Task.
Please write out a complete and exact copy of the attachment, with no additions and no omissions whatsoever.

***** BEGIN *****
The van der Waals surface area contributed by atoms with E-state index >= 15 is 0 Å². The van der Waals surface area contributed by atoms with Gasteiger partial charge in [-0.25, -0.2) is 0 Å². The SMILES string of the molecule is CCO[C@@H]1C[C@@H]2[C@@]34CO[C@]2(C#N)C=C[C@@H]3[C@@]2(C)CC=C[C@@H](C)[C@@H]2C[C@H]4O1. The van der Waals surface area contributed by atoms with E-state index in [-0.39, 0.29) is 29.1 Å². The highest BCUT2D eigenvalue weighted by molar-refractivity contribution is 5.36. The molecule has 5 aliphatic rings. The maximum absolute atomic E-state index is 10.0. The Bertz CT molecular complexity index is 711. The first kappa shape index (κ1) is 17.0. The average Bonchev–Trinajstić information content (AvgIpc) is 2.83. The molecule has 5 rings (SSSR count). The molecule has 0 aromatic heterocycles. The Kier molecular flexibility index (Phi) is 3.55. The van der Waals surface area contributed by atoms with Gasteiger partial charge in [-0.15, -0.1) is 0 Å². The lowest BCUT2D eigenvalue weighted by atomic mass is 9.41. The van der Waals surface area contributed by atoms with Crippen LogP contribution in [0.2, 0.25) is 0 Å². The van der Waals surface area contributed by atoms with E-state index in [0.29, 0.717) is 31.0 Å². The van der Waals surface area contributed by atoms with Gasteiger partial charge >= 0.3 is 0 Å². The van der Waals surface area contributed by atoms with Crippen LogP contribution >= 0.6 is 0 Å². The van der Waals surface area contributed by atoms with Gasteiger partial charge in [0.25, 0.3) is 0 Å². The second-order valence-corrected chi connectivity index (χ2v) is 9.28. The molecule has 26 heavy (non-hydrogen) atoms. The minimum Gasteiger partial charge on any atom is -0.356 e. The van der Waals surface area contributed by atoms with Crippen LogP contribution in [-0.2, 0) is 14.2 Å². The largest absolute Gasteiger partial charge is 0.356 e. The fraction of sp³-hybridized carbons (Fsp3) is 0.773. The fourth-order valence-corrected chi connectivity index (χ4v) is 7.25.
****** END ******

The van der Waals surface area contributed by atoms with E-state index >= 15 is 0 Å². The van der Waals surface area contributed by atoms with Gasteiger partial charge in [-0.25, -0.2) is 0 Å². The SMILES string of the molecule is CCO[C@@H]1C[C@@H]2[C@@]34CO[C@]2(C#N)C=C[C@@H]3[C@@]2(C)CC=C[C@@H](C)[C@@H]2C[C@H]4O1. The van der Waals surface area contributed by atoms with E-state index in [-0.39, 0.29) is 29.1 Å². The highest BCUT2D eigenvalue weighted by molar-refractivity contribution is 5.36. The molecule has 5 aliphatic rings. The maximum absolute atomic E-state index is 10.0. The Bertz CT molecular complexity index is 711. The first kappa shape index (κ1) is 17.0. The average Bonchev–Trinajstić information content (AvgIpc) is 2.83. The molecule has 5 rings (SSSR count). The molecule has 0 aromatic heterocycles. The Kier molecular flexibility index (Phi) is 3.55. The van der Waals surface area contributed by atoms with Gasteiger partial charge in [-0.15, -0.1) is 0 Å². The lowest BCUT2D eigenvalue weighted by atomic mass is 9.41. The van der Waals surface area contributed by atoms with Crippen LogP contribution in [0.2, 0.25) is 0 Å². The van der Waals surface area contributed by atoms with E-state index in [0.29, 0.717) is 31.0 Å². The van der Waals surface area contributed by atoms with Gasteiger partial charge >= 0.3 is 0 Å². The van der Waals surface area contributed by atoms with Crippen LogP contribution >= 0.6 is 0 Å². The van der Waals surface area contributed by atoms with Gasteiger partial charge in [0.25, 0.3) is 0 Å². The second-order valence-corrected chi connectivity index (χ2v) is 9.28. The molecule has 26 heavy (non-hydrogen) atoms. The minimum Gasteiger partial charge on any atom is -0.356 e. The van der Waals surface area contributed by atoms with Crippen LogP contribution in [-0.2, 0) is 14.2 Å². The largest absolute Gasteiger partial charge is 0.356 e. The fraction of sp³-hybridized carbons (Fsp3) is 0.773. The fourth-order valence-corrected chi connectivity index (χ4v) is 7.25.